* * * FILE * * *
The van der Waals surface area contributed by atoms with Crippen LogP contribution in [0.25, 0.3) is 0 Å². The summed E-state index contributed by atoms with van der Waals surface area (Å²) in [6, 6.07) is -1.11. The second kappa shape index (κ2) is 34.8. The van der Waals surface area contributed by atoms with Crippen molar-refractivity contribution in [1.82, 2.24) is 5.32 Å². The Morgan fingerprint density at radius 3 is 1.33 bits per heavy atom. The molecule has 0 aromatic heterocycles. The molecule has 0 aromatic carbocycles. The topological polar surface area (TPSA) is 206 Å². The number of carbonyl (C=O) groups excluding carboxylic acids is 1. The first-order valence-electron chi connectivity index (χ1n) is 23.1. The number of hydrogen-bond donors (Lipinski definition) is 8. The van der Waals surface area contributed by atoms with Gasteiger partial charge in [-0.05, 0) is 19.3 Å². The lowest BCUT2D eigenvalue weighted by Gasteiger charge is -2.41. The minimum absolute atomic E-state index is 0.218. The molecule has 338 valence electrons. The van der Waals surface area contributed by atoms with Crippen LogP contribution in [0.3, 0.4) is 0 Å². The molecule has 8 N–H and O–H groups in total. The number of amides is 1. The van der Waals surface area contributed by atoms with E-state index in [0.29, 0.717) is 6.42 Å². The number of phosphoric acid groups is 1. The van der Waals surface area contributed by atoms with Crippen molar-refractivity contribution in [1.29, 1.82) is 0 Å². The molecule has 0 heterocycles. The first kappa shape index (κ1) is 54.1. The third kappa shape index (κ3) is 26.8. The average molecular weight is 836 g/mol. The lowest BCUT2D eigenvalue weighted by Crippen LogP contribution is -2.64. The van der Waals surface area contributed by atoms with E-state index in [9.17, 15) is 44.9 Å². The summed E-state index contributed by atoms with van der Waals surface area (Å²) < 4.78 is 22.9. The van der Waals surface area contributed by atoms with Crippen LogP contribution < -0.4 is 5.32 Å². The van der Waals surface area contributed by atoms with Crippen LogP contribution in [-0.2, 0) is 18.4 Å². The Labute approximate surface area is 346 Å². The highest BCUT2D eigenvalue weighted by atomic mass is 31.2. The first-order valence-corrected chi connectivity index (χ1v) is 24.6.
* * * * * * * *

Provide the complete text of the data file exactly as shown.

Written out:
The van der Waals surface area contributed by atoms with Crippen LogP contribution in [0.25, 0.3) is 0 Å². The summed E-state index contributed by atoms with van der Waals surface area (Å²) in [6, 6.07) is -1.11. The second kappa shape index (κ2) is 34.8. The van der Waals surface area contributed by atoms with Crippen molar-refractivity contribution in [1.82, 2.24) is 5.32 Å². The Morgan fingerprint density at radius 3 is 1.33 bits per heavy atom. The molecule has 0 aromatic heterocycles. The molecule has 0 aromatic carbocycles. The topological polar surface area (TPSA) is 206 Å². The number of carbonyl (C=O) groups excluding carboxylic acids is 1. The first-order valence-electron chi connectivity index (χ1n) is 23.1. The number of hydrogen-bond donors (Lipinski definition) is 8. The van der Waals surface area contributed by atoms with Gasteiger partial charge in [-0.05, 0) is 19.3 Å². The lowest BCUT2D eigenvalue weighted by Gasteiger charge is -2.41. The minimum absolute atomic E-state index is 0.218. The molecule has 338 valence electrons. The van der Waals surface area contributed by atoms with Crippen LogP contribution in [0.3, 0.4) is 0 Å². The molecule has 8 N–H and O–H groups in total. The number of amides is 1. The van der Waals surface area contributed by atoms with E-state index in [0.29, 0.717) is 6.42 Å². The number of phosphoric acid groups is 1. The van der Waals surface area contributed by atoms with Crippen molar-refractivity contribution in [1.29, 1.82) is 0 Å². The molecule has 0 heterocycles. The first kappa shape index (κ1) is 54.1. The third kappa shape index (κ3) is 26.8. The average molecular weight is 836 g/mol. The lowest BCUT2D eigenvalue weighted by Crippen LogP contribution is -2.64. The van der Waals surface area contributed by atoms with E-state index in [9.17, 15) is 44.9 Å². The summed E-state index contributed by atoms with van der Waals surface area (Å²) < 4.78 is 22.9. The van der Waals surface area contributed by atoms with Crippen LogP contribution < -0.4 is 5.32 Å². The van der Waals surface area contributed by atoms with Crippen LogP contribution in [-0.2, 0) is 18.4 Å². The Labute approximate surface area is 346 Å². The highest BCUT2D eigenvalue weighted by atomic mass is 31.2. The first-order valence-corrected chi connectivity index (χ1v) is 24.6.